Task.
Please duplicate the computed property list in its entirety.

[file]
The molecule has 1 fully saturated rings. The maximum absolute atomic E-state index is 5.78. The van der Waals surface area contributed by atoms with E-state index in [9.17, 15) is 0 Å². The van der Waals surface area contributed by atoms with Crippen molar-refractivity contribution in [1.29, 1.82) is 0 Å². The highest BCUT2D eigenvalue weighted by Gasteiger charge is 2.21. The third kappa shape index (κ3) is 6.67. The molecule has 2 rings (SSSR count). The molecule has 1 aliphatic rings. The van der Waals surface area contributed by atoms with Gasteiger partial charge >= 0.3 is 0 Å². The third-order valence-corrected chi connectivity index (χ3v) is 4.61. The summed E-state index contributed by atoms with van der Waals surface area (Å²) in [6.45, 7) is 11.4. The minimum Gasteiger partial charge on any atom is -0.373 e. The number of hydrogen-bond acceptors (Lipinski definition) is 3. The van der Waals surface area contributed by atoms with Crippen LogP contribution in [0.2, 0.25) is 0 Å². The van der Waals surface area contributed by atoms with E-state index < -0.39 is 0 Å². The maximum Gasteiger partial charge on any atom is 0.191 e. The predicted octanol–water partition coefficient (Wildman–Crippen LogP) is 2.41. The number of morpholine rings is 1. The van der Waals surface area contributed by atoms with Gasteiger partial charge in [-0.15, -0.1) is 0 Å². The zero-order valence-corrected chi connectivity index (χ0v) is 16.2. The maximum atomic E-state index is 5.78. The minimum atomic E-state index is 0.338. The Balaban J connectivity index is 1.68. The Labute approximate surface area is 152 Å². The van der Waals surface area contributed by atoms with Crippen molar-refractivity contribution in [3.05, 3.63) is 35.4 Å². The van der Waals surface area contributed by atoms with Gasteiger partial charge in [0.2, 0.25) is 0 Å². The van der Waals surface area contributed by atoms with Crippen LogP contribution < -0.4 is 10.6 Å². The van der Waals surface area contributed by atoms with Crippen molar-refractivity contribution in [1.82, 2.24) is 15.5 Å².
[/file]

The molecule has 1 fully saturated rings. The maximum absolute atomic E-state index is 5.78. The van der Waals surface area contributed by atoms with E-state index in [9.17, 15) is 0 Å². The van der Waals surface area contributed by atoms with Crippen molar-refractivity contribution in [1.29, 1.82) is 0 Å². The highest BCUT2D eigenvalue weighted by Gasteiger charge is 2.21. The third kappa shape index (κ3) is 6.67. The molecule has 2 rings (SSSR count). The molecule has 1 aliphatic rings. The van der Waals surface area contributed by atoms with Gasteiger partial charge >= 0.3 is 0 Å². The third-order valence-corrected chi connectivity index (χ3v) is 4.61. The summed E-state index contributed by atoms with van der Waals surface area (Å²) in [6.45, 7) is 11.4. The minimum Gasteiger partial charge on any atom is -0.373 e. The number of hydrogen-bond acceptors (Lipinski definition) is 3. The van der Waals surface area contributed by atoms with Crippen LogP contribution in [0.2, 0.25) is 0 Å². The van der Waals surface area contributed by atoms with E-state index < -0.39 is 0 Å². The maximum Gasteiger partial charge on any atom is 0.191 e. The predicted octanol–water partition coefficient (Wildman–Crippen LogP) is 2.41. The number of morpholine rings is 1. The van der Waals surface area contributed by atoms with Gasteiger partial charge in [-0.15, -0.1) is 0 Å². The zero-order valence-corrected chi connectivity index (χ0v) is 16.2. The maximum atomic E-state index is 5.78. The minimum atomic E-state index is 0.338. The Balaban J connectivity index is 1.68. The Labute approximate surface area is 152 Å². The van der Waals surface area contributed by atoms with Crippen molar-refractivity contribution in [3.05, 3.63) is 35.4 Å². The van der Waals surface area contributed by atoms with Gasteiger partial charge in [0.2, 0.25) is 0 Å². The van der Waals surface area contributed by atoms with Crippen LogP contribution < -0.4 is 10.6 Å². The van der Waals surface area contributed by atoms with Crippen molar-refractivity contribution in [1.82, 2.24) is 15.5 Å².